[Python-Dev] Octal literals

Bob Ippolito bob at redivi.com
Fri Feb 3 11:40:54 CET 2006

On Feb 3, 2006, at 2:07 AM, Nick Coghlan wrote:

> Bengt Richter wrote:
>> On Fri, 3 Feb 2006 10:16:17 +1100, "Delaney, Timothy (Tim)"  
>> <tdelaney at avaya.com> wrote:
>>> Andrew Koenig wrote:
>>>>> I definately agree with the 0c664 octal literal. Seems rather more
>>>>> intuitive.
>>>> I still prefer 8r664.
>>> The more I look at this, the worse it gets. Something beginning with
>>> zero (like 0xFF, 0c664) immediately stands out as "unusual".  
>>> Something
>>> beginning with any other digit doesn't. This just looks like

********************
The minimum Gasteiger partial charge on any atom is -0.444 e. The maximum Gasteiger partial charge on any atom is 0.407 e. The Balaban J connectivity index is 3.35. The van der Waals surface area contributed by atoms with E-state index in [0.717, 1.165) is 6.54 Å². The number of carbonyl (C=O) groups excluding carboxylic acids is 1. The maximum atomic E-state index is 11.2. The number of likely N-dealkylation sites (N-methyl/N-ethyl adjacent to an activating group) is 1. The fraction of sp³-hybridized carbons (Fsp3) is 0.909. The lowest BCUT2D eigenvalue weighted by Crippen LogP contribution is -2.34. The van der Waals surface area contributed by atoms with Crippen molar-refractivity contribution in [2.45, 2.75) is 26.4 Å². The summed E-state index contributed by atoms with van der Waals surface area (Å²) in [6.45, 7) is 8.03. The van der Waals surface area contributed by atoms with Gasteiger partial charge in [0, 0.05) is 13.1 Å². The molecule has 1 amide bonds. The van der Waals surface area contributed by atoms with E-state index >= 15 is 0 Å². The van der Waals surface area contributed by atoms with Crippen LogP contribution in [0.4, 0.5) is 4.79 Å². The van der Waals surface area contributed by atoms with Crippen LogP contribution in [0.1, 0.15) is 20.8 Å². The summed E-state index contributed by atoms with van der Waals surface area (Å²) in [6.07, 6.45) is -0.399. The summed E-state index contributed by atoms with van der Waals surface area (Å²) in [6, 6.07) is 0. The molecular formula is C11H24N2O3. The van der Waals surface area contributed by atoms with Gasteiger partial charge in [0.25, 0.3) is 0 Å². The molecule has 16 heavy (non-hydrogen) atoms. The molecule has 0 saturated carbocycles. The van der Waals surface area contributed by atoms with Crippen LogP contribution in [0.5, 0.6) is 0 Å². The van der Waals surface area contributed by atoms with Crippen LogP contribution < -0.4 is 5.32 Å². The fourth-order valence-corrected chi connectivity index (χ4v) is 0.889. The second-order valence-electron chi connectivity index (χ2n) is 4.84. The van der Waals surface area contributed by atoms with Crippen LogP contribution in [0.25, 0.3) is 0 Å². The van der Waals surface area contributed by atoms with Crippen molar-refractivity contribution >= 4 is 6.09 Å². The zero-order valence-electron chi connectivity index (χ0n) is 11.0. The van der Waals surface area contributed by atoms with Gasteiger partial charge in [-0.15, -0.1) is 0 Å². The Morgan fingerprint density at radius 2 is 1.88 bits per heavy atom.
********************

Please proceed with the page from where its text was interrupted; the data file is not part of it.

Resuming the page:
>>> noise to
>>> me.
>>> I found the suffix version even worse, but they're blown out of the
>>> water anyway by the fact that FFr16 is a valid identifier.
>> Are you sure you aren't just used to the x in 0xff? I.e., if the  
>> leading
>> 0 were just an alias for 16, we could use 8x664 instead of 8r664.
> Currently, there is no syntax for binary literals, and the syntax  
> for octal
> literals is both magical (where else in integer mathematics does a  
> leading
> zero matter?) and somewhat error prone (int and eval will give  
> different
> answers for a numeric literal with a leading zero - int ignores the  
> leading
> zero, eval treats it as signifying that the value is in octal. The  
> charming
> result is that the following statement fails: assert int('0123') ==  
> 0123).

That's just a misunderstanding on your part.  The default radix is  
10, not DWIM.  0 signifies that behavior::

assert int('0123', 0) == 0123
assert int('0x123', 0) == 0x123


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